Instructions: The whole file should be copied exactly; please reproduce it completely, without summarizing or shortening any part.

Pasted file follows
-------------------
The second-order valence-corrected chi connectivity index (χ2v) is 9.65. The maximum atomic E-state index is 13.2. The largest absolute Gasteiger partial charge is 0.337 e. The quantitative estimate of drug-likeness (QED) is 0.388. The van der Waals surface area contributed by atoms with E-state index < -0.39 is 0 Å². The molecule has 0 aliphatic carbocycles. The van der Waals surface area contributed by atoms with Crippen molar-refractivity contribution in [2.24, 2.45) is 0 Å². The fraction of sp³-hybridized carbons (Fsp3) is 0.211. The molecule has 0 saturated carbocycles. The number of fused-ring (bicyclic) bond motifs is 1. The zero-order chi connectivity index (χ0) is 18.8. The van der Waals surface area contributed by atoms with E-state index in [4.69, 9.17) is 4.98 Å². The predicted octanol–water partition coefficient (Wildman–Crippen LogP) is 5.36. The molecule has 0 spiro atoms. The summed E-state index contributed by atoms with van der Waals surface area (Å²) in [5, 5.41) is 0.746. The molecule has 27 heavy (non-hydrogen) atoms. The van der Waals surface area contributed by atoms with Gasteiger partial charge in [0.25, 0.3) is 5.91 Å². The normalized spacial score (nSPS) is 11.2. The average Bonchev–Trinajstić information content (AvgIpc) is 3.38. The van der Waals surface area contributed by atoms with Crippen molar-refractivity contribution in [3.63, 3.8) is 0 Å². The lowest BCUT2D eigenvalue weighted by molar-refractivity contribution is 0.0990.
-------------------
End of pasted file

The second-order valence-corrected chi connectivity index (χ2v) is 9.65. The maximum atomic E-state index is 13.2. The largest absolute Gasteiger partial charge is 0.337 e. The quantitative estimate of drug-likeness (QED) is 0.388. The van der Waals surface area contributed by atoms with E-state index < -0.39 is 0 Å². The molecule has 0 aliphatic carbocycles. The van der Waals surface area contributed by atoms with Crippen molar-refractivity contribution in [2.24, 2.45) is 0 Å². The fraction of sp³-hybridized carbons (Fsp3) is 0.211. The molecule has 0 saturated carbocycles. The number of fused-ring (bicyclic) bond motifs is 1. The zero-order chi connectivity index (χ0) is 18.8. The van der Waals surface area contributed by atoms with E-state index in [4.69, 9.17) is 4.98 Å². The predicted octanol–water partition coefficient (Wildman–Crippen LogP) is 5.36. The molecule has 0 spiro atoms. The summed E-state index contributed by atoms with van der Waals surface area (Å²) in [5, 5.41) is 0.746. The molecule has 27 heavy (non-hydrogen) atoms. The van der Waals surface area contributed by atoms with Gasteiger partial charge in [0.25, 0.3) is 5.91 Å². The normalized spacial score (nSPS) is 11.2. The average Bonchev–Trinajstić information content (AvgIpc) is 3.38. The van der Waals surface area contributed by atoms with Crippen molar-refractivity contribution in [3.63, 3.8) is 0 Å². The lowest BCUT2D eigenvalue weighted by molar-refractivity contribution is 0.0990.